Teacher Day in Iran; Commemoration of Ayatollah Morteza Motahari

TEHRAN, May 01 (MNA) – Iran is celebrating Teachers’ Day which marks the day in memory of Ayatollah Morteza Motahari who was assassinated on May 1, 1979.

Ordibehesht 12 in the Iranian calendar corresponding with May 1 or 2 is the martyrdom anniversary of one of the most significant ideologists of the Islamic Revolution, Morteza Motahari.

Ayatollah Morteza Motahari was one of the most prominent intellectual and cultural figures of modern time. With a very high command of Islamic teachings, he met myriads of the needs of the present generation. Having novel ideas, creative thoughts, and a proper understanding of Islam, Ayatollah Motahari played an important role in the enlightenment of enthusiasts, especially teachers and academics.

Motahari was one of the main axes of coordination among ulema and university professors during the exile of Imam Khomeini. He has always been regarded as a very knowledgeable expert of Islam and a powerful philosopher who was aware of the conditions of the time.

The awareness of the young generation was an important aim of Motahari and he has written so many books for them, including “Dastan-e Rastan” which received an award from UNESCO in 1965. 

Motahari has also written many books on Islam, Iran, and historical topics. He did mostly work on giving lectures about Islam rather than writing books. However, after his death, some of his students worked on writing these lectures and manage them in order to publish them as books.

He served in the Tehran University as the head of the Department of Theology and Islamic Teachings. At the time of his assassination, he was the president of the Constitutional Council of the Islamic Republic of Iran and a member of the Revolutionary Council.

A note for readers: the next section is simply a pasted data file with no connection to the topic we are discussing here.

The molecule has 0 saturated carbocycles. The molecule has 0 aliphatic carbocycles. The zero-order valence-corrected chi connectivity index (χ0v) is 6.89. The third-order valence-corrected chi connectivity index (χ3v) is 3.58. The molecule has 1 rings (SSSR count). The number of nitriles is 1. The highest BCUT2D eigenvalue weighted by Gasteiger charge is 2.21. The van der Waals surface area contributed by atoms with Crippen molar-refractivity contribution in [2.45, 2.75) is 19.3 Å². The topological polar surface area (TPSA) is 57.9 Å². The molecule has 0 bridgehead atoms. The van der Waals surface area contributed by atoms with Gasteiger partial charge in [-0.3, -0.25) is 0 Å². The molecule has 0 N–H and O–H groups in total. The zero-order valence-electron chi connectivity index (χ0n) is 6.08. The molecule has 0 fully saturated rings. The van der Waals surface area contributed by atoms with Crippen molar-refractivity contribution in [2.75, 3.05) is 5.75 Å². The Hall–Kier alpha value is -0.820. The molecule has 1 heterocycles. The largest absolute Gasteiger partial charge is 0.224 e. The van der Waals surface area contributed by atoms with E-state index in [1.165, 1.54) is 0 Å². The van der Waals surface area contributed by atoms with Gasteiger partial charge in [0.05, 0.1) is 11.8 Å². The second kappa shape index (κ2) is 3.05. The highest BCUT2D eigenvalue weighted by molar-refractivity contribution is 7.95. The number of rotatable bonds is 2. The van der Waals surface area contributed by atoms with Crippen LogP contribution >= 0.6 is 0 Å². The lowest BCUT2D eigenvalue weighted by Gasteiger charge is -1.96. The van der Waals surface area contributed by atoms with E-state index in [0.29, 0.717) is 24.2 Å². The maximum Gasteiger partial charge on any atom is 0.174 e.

Because of his activities, he was favored by revolutionary people and was hated by the anti-revolutionaries group, such as the Islamist Furqan Group. On 1 May 1979, Morteza Motahari was assassinated in Tehran by gunshot after leaving a late meeting at the house of Yadollah Sahabi. The Furqan Group claimed responsibility for the assassination.

The 12th day of Ordibehesht, the second month on the Iranian calendar, which fell on May 1 this year, has been designated as Teachers' Day in Iran to commemorate the martyrdom of Ayatollah Morteza Motahari, an Iranian cleric, philosopher, lecturer, and politician.

The idea of celebrating Teachers’ Day took root in many countries during the 19th century; however, unlike many other International Days in most cases, the day is marked on various dates for different nations by celebrating a local educator or an important milestone in education. Many countries celebrate World Teachers' Day, established by UNESCO in 1994, on 5 October as their Teachers' Day.

Teachers’ Day is a special day to pay tribute to teachers and appreciate their efforts which include celebrations to honor them for their special contributions in educating the younger generation.

Worldwide, teaching is the most influential job. Teachers are known to shape the mind of youth as without knowledge no one can exist in this world. Teachers are capable of imparting good values in children and turn them into responsible citizens.

Teachers are the architect of society and without them, no society can walk in the path of progression. Teaching is an art and a teacher is an artist. Knowledge, contemplation, and creativity are the characteristics of a teacher that go along with the science of the day.

Because of the spiritual impact of teachers, students are highly affected by them so that they may even change the fate of their nation. Most people owe their success to their teachers.

As in many parts of the world, teaching is also sacred in Iran and the young and old sustain undying respect for those who strove so hard to increase their knowledge, honoring them with a small gift or flowers on this day.

Special ceremonies are held on Teachers’ Day in schools, educational institutions, and universities nationwide.


News Code 158171


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